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The NHS and the proposed closure of hospitals

"Building a business-like ethos into the workings of government is not easy, and the mixed record of non-executive private sector leaders in government thus far was to be expected, especially in light of a lack of clarity around the role and the different approaches being taken by departments."

andrew hooke, PA HEAD OF GOVERNMENT practice SERVICES and chief operating officer

Sam Burrows 

The Times 

7 June 2013

Sir, Alice Thomson is right to point out the futility of blaming A&E waiting times on GPs (“How to fix your A&E emergency, Mr Hunt”, June 5). However, to argue that closing hospitals and A&Es will lead to the collapse of the NHS is not only incorrect, it is the worst possible conclusion to draw from the difficulties facing emergency care providers.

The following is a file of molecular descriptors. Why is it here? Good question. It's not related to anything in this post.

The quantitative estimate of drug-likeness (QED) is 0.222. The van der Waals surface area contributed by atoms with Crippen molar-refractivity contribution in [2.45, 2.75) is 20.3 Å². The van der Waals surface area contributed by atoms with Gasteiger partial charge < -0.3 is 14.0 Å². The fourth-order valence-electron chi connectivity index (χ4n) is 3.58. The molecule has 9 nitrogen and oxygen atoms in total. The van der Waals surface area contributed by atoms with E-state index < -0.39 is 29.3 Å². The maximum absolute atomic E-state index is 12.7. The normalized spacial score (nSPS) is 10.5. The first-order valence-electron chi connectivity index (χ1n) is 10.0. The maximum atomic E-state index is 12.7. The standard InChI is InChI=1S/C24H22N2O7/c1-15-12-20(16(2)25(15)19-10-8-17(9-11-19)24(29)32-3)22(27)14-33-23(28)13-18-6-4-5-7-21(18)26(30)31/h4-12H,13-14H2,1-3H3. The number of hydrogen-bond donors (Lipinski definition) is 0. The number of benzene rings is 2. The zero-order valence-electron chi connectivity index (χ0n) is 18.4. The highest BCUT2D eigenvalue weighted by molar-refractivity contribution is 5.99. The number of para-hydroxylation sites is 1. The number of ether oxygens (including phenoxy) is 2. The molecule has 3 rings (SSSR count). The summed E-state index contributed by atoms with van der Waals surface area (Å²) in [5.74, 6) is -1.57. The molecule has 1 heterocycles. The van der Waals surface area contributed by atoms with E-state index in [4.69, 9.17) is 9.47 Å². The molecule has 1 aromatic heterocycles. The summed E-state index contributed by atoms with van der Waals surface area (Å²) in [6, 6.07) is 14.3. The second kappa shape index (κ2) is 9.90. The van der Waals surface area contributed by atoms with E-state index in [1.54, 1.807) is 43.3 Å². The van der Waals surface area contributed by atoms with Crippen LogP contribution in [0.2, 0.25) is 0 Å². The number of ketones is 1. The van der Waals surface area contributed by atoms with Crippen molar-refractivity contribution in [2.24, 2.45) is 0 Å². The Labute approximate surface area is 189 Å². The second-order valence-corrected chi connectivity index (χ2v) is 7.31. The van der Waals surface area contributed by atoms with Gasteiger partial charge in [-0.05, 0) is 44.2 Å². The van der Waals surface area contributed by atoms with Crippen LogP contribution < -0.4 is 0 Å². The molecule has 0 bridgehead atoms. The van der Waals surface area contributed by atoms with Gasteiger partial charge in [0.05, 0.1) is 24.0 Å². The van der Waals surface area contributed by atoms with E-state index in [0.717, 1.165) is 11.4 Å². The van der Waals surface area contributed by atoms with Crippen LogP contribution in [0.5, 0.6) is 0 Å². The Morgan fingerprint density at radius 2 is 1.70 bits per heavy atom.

The only way the NHS is likely to be made sustainable is through significant, clinically-led reconfiguration of hospital-based care. This requires courageous leadership and difficult decisions that are often opposed by local people. The assertion that no more A&E departments should close in response to the pressure on services will only further undermine this vital work, which seeks to strengthen community-based care and improve the NHS offering away from the emergency room. 

Sam Burrows is a healthcare expert at PA Consulting Group  

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